KNIT AND NATTER: Volunteers at the Warm Age Wood Company. Seated, from left, are Mary O'Connor, Margaret Forsyth and Muriel Gilson. Standing behind are Rosie Pirrie and Sue Overton.
KNIT AND NATTER: Volunteers at the Warm Age Wood Company. Seated, from left, are Mary O'Connor, Margaret Forsyth and Muriel Gilson. Standing behind are Rosie Pirrie and Sue Overton.

A GROUP of volunteer knitters say ensuring the continued success of a social enterprise committed to keeping people warm is the best possible tribute to the project’s late founder.

Dave Watson launched The Warm Age Wood Company, in Barnard Castle, five years ago. Sadly, he died in late 2017 of pancreatic cancer.

The enterprise provides wood briquettes for those in fuel poverty.

It does this through the general sale of briquettes – with one bag provided free to those in need for every ten sold – and money raised through the sale of woollen items knitted by volunteers.

Figures for 2017/18 show the company sold 1,305 bags of briquettes and since last September another 774.

This means more than 200 free bags of briquettes have been provided to those in fuel poverty during that period.

In addition, last year 496 items knitted by the team of more than 20 volunteers were sold. This included 249 hats, 48 pairs of mittens and gloves and 25 dog coats, while woolly vests, cardigans and jumpers, tea cosies, socks and a host of other pieces of knitwear helped raise funds to buy more briquettes.

Volunteer Margaret Forsyth said: “It’s a good tribute to Dave. He would be really pleased that we have been able to keep it going.”

Blenkiron

Fellow volunteer Mary O’Connor said that after five years, the group was keen to remind people that the Warm Age Wood Company outlet was “more than just a wool shop”. She said that while many in the town are aware of the enterprise, others who are new to the area or just visiting may not know how it operates. The group of volunteer knitters come from near and far, with one member based in Kendal and another in London. Ms O'Connor also visits knitters who live in the vicinity but are unable to get into the shop, delivering wool and fetching the finished items.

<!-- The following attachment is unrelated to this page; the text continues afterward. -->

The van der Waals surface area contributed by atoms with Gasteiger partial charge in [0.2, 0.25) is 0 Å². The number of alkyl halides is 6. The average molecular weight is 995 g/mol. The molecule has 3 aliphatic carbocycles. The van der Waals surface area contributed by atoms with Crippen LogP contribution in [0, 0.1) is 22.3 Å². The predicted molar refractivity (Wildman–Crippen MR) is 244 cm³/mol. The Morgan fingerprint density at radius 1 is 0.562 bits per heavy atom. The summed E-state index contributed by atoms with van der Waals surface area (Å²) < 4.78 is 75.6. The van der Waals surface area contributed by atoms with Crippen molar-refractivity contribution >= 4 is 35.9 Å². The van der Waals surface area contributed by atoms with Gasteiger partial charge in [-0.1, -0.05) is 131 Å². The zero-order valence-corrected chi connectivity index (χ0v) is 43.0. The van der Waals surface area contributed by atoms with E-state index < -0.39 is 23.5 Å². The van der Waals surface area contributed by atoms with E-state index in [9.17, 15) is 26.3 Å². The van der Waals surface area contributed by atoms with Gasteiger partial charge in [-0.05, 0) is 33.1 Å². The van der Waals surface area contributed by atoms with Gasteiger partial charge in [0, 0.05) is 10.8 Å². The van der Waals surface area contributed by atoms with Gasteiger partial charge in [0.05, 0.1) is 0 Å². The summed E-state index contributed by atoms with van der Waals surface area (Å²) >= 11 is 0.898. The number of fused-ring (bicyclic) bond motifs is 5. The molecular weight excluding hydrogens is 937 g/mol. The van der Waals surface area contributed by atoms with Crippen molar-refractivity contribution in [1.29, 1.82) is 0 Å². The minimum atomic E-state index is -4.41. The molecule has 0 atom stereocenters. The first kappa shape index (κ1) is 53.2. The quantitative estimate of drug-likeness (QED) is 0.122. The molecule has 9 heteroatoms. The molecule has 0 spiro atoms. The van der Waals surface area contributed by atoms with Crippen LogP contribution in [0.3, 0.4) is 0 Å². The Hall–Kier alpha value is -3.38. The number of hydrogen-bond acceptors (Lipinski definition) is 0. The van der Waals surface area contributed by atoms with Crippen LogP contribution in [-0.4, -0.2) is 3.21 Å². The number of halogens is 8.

Ms Forsyth was keen to point out that only pure wool is used to make the items sold at the shop.

“We knit small stuff – children’s jumpers, hats, scarves, gloves, etc. We have also invented a Barney beanie,” she said. “We want to thank GSK, The Bowes Museum and Teesdale U3A for their generous donations and also our regular customers who support us and buy our products. When you buy from us, you keep other warm and the more we sell, the more briquettes we can give away.”

Ms Forsyth added: “So far this season, we have supported eight people in three homes. One of those expressed his thanks saying the delivery came just at the right time and that it lifted his spirits and kept him warm.”

Those in need of help from the Warm Age Wood Company are identified through community organisations, day clubs, food banks, advice centres and other groups and are referred to the enterprise.

The company began life by taking a stall at Barnard Castle Market before moving into the shop in October 2016.

The shop is open from 10am to 4pm Wednesday to Saturday. It also opens “unofficially” on a Tuesday morning when the volunteers get together for a knit and natter session over a cuppa.

“We have a link with No 15 cafe. Quite often when people come, we will go through and order and they will come with a tray of coffee,” said Ms Forsyth.